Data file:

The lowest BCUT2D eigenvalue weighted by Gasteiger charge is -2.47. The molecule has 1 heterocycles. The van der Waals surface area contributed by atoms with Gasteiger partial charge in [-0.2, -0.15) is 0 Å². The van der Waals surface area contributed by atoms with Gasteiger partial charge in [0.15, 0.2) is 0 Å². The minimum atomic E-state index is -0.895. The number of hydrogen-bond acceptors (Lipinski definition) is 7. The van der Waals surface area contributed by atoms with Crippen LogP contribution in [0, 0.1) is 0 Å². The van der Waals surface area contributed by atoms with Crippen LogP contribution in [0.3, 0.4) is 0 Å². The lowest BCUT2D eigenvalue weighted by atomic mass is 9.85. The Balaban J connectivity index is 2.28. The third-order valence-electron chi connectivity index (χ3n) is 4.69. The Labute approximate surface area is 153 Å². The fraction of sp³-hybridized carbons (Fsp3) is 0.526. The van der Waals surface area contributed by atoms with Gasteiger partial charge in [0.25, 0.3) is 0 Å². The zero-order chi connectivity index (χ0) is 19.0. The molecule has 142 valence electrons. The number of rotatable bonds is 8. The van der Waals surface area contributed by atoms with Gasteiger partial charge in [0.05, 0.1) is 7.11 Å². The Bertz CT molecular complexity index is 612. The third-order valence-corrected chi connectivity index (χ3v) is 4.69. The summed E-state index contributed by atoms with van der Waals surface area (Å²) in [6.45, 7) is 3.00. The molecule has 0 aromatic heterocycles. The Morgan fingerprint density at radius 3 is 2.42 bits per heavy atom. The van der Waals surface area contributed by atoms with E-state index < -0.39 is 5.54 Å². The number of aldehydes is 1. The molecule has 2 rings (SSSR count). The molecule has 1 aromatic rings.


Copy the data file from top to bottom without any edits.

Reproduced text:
The lowest BCUT2D eigenvalue weighted by Gasteiger charge is -2.47. The molecule has 1 heterocycles. The van der Waals surface area contributed by atoms with Gasteiger partial charge in [-0.2, -0.15) is 0 Å². The van der Waals surface area contributed by atoms with Gasteiger partial charge in [0.15, 0.2) is 0 Å². The minimum atomic E-state index is -0.895. The number of hydrogen-bond acceptors (Lipinski definition) is 7. The van der Waals surface area contributed by atoms with Crippen LogP contribution in [0, 0.1) is 0 Å². The van der Waals surface area contributed by atoms with Crippen LogP contribution in [0.3, 0.4) is 0 Å². The lowest BCUT2D eigenvalue weighted by atomic mass is 9.85. The Balaban J connectivity index is 2.28. The third-order valence-electron chi connectivity index (χ3n) is 4.69. The Labute approximate surface area is 153 Å². The fraction of sp³-hybridized carbons (Fsp3) is 0.526. The van der Waals surface area contributed by atoms with Gasteiger partial charge in [0.25, 0.3) is 0 Å². The zero-order chi connectivity index (χ0) is 19.0. The molecule has 142 valence electrons. The number of rotatable bonds is 8. The van der Waals surface area contributed by atoms with Gasteiger partial charge in [0.05, 0.1) is 7.11 Å². The Bertz CT molecular complexity index is 612. The third-order valence-corrected chi connectivity index (χ3v) is 4.69. The summed E-state index contributed by atoms with van der Waals surface area (Å²) in [6.45, 7) is 3.00. The molecule has 0 aromatic heterocycles. The Morgan fingerprint density at radius 3 is 2.42 bits per heavy atom. The van der Waals surface area contributed by atoms with E-state index < -0.39 is 5.54 Å². The number of aldehydes is 1. The molecule has 2 rings (SSSR count). The molecule has 1 aromatic rings.